# Logarithms

Logarithms, or logs for short, are essentially powers and are useful when a power is unknown.

When you come across logs, you will usually see the word ‘log’ followed by a small subscript then a number in brackets: $\log_a(b)=c.$

The subscript is known as the base and the number in brackets (although sometimes the brackets are left out) is the exponent.

It can help to understand logs by making a habit of, when reading log expressions, saying ‘the power of’ instead of the word ‘log’. The above reads as ‘the power of a to get a result of b is c’. For example, in $\log_2(8)$ the base is 2 and since it can be read as the power of 2 to give 8, the value of $\log_2(8)$ is 3.
Some other examples include: $\log_3(9)=2$ $\log_4(64)=3$ $\log_2(1/8)=-3$ since $2^{-3}=\frac{1}{2^3}=\frac{1}{8}$. $\log_{123}(1)=0$ since anything to the power of 0 is 1.

The equation $\log_a(b)=c$ can be used interchangeably with the equation $a^c=b$.

E.g. $\log_5(25)=x$ can be changed to $5^x=25$ and so x is 2.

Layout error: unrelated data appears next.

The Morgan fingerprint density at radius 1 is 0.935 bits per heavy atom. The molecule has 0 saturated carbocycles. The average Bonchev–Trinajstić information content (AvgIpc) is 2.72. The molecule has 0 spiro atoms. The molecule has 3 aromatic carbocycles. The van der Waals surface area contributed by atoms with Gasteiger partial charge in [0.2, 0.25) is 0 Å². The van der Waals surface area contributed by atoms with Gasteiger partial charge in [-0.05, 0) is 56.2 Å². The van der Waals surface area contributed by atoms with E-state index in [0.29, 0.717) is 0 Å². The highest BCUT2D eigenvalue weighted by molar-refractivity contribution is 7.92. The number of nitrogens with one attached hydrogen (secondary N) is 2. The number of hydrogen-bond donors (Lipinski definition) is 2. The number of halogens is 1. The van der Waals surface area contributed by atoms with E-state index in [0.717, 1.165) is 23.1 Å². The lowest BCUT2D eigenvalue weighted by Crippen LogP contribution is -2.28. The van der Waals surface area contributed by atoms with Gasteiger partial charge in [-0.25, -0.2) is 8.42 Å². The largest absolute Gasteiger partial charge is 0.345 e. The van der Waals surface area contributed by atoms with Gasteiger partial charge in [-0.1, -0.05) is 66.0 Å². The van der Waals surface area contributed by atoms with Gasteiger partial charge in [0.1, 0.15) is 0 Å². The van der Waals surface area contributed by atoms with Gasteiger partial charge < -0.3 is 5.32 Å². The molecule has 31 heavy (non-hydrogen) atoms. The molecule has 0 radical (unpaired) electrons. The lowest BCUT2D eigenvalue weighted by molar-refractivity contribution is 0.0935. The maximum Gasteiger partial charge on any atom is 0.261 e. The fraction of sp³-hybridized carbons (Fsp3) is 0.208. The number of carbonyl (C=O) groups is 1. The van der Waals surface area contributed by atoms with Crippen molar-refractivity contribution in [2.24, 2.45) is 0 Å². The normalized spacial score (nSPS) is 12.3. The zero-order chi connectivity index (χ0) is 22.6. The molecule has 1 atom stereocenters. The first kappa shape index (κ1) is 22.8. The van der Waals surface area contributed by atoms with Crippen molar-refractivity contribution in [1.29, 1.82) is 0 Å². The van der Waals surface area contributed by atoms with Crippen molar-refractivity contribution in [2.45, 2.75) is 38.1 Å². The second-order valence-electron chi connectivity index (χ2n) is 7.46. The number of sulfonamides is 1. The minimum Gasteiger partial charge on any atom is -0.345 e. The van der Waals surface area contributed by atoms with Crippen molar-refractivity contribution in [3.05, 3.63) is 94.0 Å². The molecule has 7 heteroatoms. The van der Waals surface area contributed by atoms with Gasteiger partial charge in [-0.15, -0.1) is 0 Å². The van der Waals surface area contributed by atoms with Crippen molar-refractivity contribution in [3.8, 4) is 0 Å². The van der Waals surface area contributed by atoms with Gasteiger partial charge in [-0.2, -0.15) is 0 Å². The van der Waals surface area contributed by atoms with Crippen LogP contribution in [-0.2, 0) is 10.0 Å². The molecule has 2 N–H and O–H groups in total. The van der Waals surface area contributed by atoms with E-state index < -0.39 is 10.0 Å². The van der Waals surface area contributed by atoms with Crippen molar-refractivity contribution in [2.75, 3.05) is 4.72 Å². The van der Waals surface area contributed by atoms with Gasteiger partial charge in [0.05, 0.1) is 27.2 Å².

There is a button on your calculator that can help you with powers that are not calculable in your head. The button has the word log followed by a two boxes; insert your base into the small lower box and the number that you see in brackets in the second. Use it to verify the following:

a) $\log_{9}(5)=0.732$ to 3 decimal places.

b) $\log_{8}(9)=1.06$ to 2 decimal places.

c) $\log_{12}(150)=2.016$ to 3 decimal places.

d) $\log_{2}(0.7)=-0.515$ to 3 decimal places.

e) $\log_{3}(-4)=N/A$

Note that the final example has no solution – it is not possible to determine the power of 3 that gives a result of -4. There is no amount of times you can multiply 3 by itself to get any negative number. Your calculator will verify this with a MATH ERROR.

See more on logs: